(A) Immunoblot analysis was performed to analyze expression of specific autophagic markers representing late stages of autophagy following CDDP exposure (IC50) for 24h in HOS cells. Densitometric scanning of each blot was performed with ImageJ software to quantitate differences in expression. Expression level in untreated control HOS cells was set as arbitrary unit “1” in this and in subsequent figures. β-Actin served as a loading control. (B) MDC fluorescence staining was performed in HOS cells with and without treatment with CDDP (IC50) for 24h and in OS-R cells. Green dots indicative of autophagosomes were monitored by fluorescence microscopy. A representative image is presented. Fluorimetric measurement of MDC fluorescence is also presented in the form bar diagram, where control was considered as arbitrary unit "1". (C) HOS and OS-R cells cultured in 96-well plates were pre-treated for 24h with autophagy inhibitors, 3-MA (8μM) and CQDP (10μM) and then exposed to various concentrations of CDDP. MTT assay was performed for each sample in triplicate. The graph represents percentage viability of cells. The symbol (*) denotes a significant difference with respect to untreated HOS cells and the symbol (#) denotes a significant difference in OS-R with respect to HOS cells.
(A) Phase contrast images showing morphology of HOS untreated (i), CDDP (IC50) treated (ii), only CQDP (10μM)-treated (iii) and cells treated for 24h with both CQDP and CDDP (iv). The scale bar represents 30μm. (B) Flow cytometric analysis of apoptosis with AnnexinV/PI upon autophagy inhibition. HOS cells were either untreated (i) or treated with CDDP (IC50) (ii), only CQDP (10μM) (iii) or both CQDP and CDDP (iv) for 24h. CQDP was added 24h prior to CDDP treatment. Cells present in the lower right (LR) and upper right (UR) quadrant represent early and late apoptotic cells respectively. A fold increase in total number of apoptotic cells upon different treatment is represented through bar diagram. (C) Immunoblot showing cleaved PARP-1 expression levels in HOS and OS-R cells after 24h of CDDP exposure in presence or absence of CQDP (10μM). Densitometric scanning was performed with ImageJ software. β-Actin served as a loading control. (D) Caspase-3 assay was performed to determine apoptosis induction in cells after various treatments. A prior treatment of CQDP (10μM, 24h) was given to the cells before CDDP (IC50) exposure. To inhibit caspase activity Z-VAD-FMK was used at 50μM concentration and was added 1h prior to administration of various treatments. Activity in control HOS and OS-R cells was taken as "1". (E) Autophagic flux representative of difference in protein level of LC3B-II between CQDP treated HOS cells and CQDP plus CDDP (IC50) treated cells was checked by immunoblot. The same is represented with bar diagram. A prior treatment of CQDP (10μM, 24h) was given to cells before CDDP exposure.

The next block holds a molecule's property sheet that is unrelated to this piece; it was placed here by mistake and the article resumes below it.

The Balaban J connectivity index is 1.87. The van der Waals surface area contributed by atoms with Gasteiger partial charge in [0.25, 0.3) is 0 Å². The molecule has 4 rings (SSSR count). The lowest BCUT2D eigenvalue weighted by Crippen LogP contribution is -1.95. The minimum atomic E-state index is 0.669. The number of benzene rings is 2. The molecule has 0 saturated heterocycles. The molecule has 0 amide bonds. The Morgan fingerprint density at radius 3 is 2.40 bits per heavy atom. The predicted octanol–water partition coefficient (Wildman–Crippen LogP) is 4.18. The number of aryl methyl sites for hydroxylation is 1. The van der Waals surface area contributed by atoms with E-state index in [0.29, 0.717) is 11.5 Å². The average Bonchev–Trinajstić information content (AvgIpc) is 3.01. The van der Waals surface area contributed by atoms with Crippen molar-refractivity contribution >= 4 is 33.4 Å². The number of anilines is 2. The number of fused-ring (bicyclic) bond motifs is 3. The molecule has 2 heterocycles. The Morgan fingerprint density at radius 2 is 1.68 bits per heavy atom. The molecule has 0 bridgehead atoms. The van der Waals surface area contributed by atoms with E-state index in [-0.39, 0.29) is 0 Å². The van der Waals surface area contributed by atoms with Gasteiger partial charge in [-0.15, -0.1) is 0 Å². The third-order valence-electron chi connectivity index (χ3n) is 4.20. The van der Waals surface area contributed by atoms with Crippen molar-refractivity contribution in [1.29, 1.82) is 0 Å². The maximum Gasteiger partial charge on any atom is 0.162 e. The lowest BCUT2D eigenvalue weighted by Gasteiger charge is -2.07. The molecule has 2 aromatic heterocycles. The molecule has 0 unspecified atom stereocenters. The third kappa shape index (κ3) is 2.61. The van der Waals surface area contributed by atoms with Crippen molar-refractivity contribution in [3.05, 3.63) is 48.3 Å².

Activated ERK1/2 induces apoptosis upon drug stress in HOS cells
An alteration in MAPK signaling pathway is a prominent feature of many cancers; it is well-known to link extracellular inputs to cellular processes that can control growth, proliferation, migration and apoptosis depending on the cell type and microenvironment . In this study, we observed an alteration in MAPK signaling upon CDDP stress in HOS cells. An increased phosphorylation at Thr202/Tyr204 of p44/42 MAPK (ERK1/2) indicative of its activation was observed in drug-treated cells (Fig 4A). Interestingly, the OS-R cells did not show a similar activation when maintained or exposed at the same drug dose (Fig 4A and S1D Fig). To understand the role of the activated ERK1/2, we pharmacologically inhibited it with U0126, a selective inhibitor of the upstream MAP kinase kinases. A prior inhibition of the ERK1/2 signaling followed by CDDP treatment resulted in decreased PARP-1 cleavage and caspase-3 activity compared to only CDDP-treated HOS cells (Fig 4B and 4C). The morphological alterations as observed upon ERK1/2 inhibition under CDDP stress is shown in Fig 4D. A distinct decrease in rounded up apoptotic cells were observed in CDDP-treated-ERK1/2-inhibited cells compared to only CDDP-exposed cells. This clearly indicates that ERK1/2 plays a pro-apoptotic role in these cells under CDDP stress and ERK1/2 inhibition inhibits apoptosis.